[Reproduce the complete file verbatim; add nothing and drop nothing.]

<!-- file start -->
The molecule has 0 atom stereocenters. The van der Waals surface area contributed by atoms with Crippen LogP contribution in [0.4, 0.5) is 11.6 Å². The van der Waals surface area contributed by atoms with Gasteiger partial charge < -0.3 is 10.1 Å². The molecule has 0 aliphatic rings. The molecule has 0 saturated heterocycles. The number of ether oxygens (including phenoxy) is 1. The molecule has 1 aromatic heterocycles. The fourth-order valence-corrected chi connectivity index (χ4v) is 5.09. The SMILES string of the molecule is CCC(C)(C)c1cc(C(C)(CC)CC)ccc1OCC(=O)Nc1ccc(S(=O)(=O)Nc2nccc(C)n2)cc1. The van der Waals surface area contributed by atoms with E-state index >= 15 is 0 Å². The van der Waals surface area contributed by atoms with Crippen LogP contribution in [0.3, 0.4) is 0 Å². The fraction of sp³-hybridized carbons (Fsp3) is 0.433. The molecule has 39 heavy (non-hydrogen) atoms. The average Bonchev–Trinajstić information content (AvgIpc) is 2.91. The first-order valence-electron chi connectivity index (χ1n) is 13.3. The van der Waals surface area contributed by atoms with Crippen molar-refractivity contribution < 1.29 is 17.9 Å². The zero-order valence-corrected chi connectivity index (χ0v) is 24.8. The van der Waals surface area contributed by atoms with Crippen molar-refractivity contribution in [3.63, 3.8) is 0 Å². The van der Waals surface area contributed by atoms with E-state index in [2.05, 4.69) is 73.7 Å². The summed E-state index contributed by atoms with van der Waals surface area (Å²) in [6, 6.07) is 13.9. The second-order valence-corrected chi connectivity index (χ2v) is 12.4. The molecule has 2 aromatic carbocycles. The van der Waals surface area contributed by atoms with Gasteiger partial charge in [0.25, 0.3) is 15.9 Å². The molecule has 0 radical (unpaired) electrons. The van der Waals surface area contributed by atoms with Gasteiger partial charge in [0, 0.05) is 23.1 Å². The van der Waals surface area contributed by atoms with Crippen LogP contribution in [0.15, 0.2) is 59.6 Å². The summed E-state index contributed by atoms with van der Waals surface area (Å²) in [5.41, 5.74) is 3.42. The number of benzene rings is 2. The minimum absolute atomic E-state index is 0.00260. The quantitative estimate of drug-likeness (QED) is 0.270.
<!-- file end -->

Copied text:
The molecule has 0 atom stereocenters. The van der Waals surface area contributed by atoms with Crippen LogP contribution in [0.4, 0.5) is 11.6 Å². The van der Waals surface area contributed by atoms with Gasteiger partial charge < -0.3 is 10.1 Å². The molecule has 0 aliphatic rings. The molecule has 0 saturated heterocycles. The number of ether oxygens (including phenoxy) is 1. The molecule has 1 aromatic heterocycles. The fourth-order valence-corrected chi connectivity index (χ4v) is 5.09. The SMILES string of the molecule is CCC(C)(C)c1cc(C(C)(CC)CC)ccc1OCC(=O)Nc1ccc(S(=O)(=O)Nc2nccc(C)n2)cc1. The van der Waals surface area contributed by atoms with E-state index >= 15 is 0 Å². The van der Waals surface area contributed by atoms with Crippen LogP contribution in [0.3, 0.4) is 0 Å². The fraction of sp³-hybridized carbons (Fsp3) is 0.433. The molecule has 39 heavy (non-hydrogen) atoms. The average Bonchev–Trinajstić information content (AvgIpc) is 2.91. The first-order valence-electron chi connectivity index (χ1n) is 13.3. The van der Waals surface area contributed by atoms with Crippen molar-refractivity contribution < 1.29 is 17.9 Å². The zero-order valence-corrected chi connectivity index (χ0v) is 24.8. The van der Waals surface area contributed by atoms with Crippen molar-refractivity contribution in [3.63, 3.8) is 0 Å². The van der Waals surface area contributed by atoms with E-state index in [2.05, 4.69) is 73.7 Å². The summed E-state index contributed by atoms with van der Waals surface area (Å²) in [6, 6.07) is 13.9. The second-order valence-corrected chi connectivity index (χ2v) is 12.4. The molecule has 2 aromatic carbocycles. The van der Waals surface area contributed by atoms with Gasteiger partial charge in [0.25, 0.3) is 15.9 Å². The molecule has 0 radical (unpaired) electrons. The van der Waals surface area contributed by atoms with Gasteiger partial charge in [0, 0.05) is 23.1 Å². The van der Waals surface area contributed by atoms with Crippen LogP contribution in [0.15, 0.2) is 59.6 Å². The summed E-state index contributed by atoms with van der Waals surface area (Å²) in [5.41, 5.74) is 3.42. The number of benzene rings is 2. The minimum absolute atomic E-state index is 0.00260. The quantitative estimate of drug-likeness (QED) is 0.270.